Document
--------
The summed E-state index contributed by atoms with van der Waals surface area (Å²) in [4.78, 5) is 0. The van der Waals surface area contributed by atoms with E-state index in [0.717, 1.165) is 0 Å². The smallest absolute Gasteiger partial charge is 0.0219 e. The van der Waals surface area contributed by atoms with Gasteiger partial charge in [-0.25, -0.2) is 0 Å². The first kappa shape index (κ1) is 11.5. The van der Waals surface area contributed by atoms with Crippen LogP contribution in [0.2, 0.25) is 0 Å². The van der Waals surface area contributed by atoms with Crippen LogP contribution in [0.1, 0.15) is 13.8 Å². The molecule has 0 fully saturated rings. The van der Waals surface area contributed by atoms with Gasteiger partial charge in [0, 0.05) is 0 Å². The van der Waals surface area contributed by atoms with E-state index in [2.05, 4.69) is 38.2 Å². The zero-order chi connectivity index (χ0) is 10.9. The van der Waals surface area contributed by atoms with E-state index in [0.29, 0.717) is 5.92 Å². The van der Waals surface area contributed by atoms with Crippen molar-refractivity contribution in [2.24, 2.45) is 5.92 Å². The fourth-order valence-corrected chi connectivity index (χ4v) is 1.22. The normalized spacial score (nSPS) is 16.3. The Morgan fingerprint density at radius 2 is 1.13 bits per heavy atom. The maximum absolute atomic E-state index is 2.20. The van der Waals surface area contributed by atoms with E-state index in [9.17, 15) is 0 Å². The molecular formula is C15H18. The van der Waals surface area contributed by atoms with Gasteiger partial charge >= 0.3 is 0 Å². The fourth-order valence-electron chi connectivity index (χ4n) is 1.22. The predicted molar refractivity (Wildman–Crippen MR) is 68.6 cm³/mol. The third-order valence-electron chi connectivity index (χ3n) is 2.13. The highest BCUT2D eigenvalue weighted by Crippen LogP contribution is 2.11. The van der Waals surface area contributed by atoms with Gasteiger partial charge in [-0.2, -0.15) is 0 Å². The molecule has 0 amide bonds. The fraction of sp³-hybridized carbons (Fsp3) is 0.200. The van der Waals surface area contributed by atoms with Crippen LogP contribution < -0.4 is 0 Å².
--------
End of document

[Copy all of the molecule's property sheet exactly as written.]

The summed E-state index contributed by atoms with van der Waals surface area (Å²) in [4.78, 5) is 0. The van der Waals surface area contributed by atoms with E-state index in [0.717, 1.165) is 0 Å². The smallest absolute Gasteiger partial charge is 0.0219 e. The van der Waals surface area contributed by atoms with Gasteiger partial charge in [-0.25, -0.2) is 0 Å². The first kappa shape index (κ1) is 11.5. The van der Waals surface area contributed by atoms with Crippen LogP contribution in [0.2, 0.25) is 0 Å². The van der Waals surface area contributed by atoms with Crippen LogP contribution in [0.1, 0.15) is 13.8 Å². The molecule has 0 fully saturated rings. The van der Waals surface area contributed by atoms with Gasteiger partial charge in [0, 0.05) is 0 Å². The van der Waals surface area contributed by atoms with E-state index in [2.05, 4.69) is 38.2 Å². The zero-order chi connectivity index (χ0) is 10.9. The van der Waals surface area contributed by atoms with E-state index in [0.29, 0.717) is 5.92 Å². The van der Waals surface area contributed by atoms with Crippen molar-refractivity contribution in [2.24, 2.45) is 5.92 Å². The fourth-order valence-corrected chi connectivity index (χ4v) is 1.22. The normalized spacial score (nSPS) is 16.3. The Morgan fingerprint density at radius 2 is 1.13 bits per heavy atom. The maximum absolute atomic E-state index is 2.20. The van der Waals surface area contributed by atoms with E-state index in [9.17, 15) is 0 Å². The molecular formula is C15H18. The van der Waals surface area contributed by atoms with Gasteiger partial charge >= 0.3 is 0 Å². The fourth-order valence-electron chi connectivity index (χ4n) is 1.22. The predicted molar refractivity (Wildman–Crippen MR) is 68.6 cm³/mol. The third-order valence-electron chi connectivity index (χ3n) is 2.13. The highest BCUT2D eigenvalue weighted by Crippen LogP contribution is 2.11. The van der Waals surface area contributed by atoms with Gasteiger partial charge in [-0.2, -0.15) is 0 Å². The molecule has 0 amide bonds. The fraction of sp³-hybridized carbons (Fsp3) is 0.200. The van der Waals surface area contributed by atoms with Crippen LogP contribution < -0.4 is 0 Å².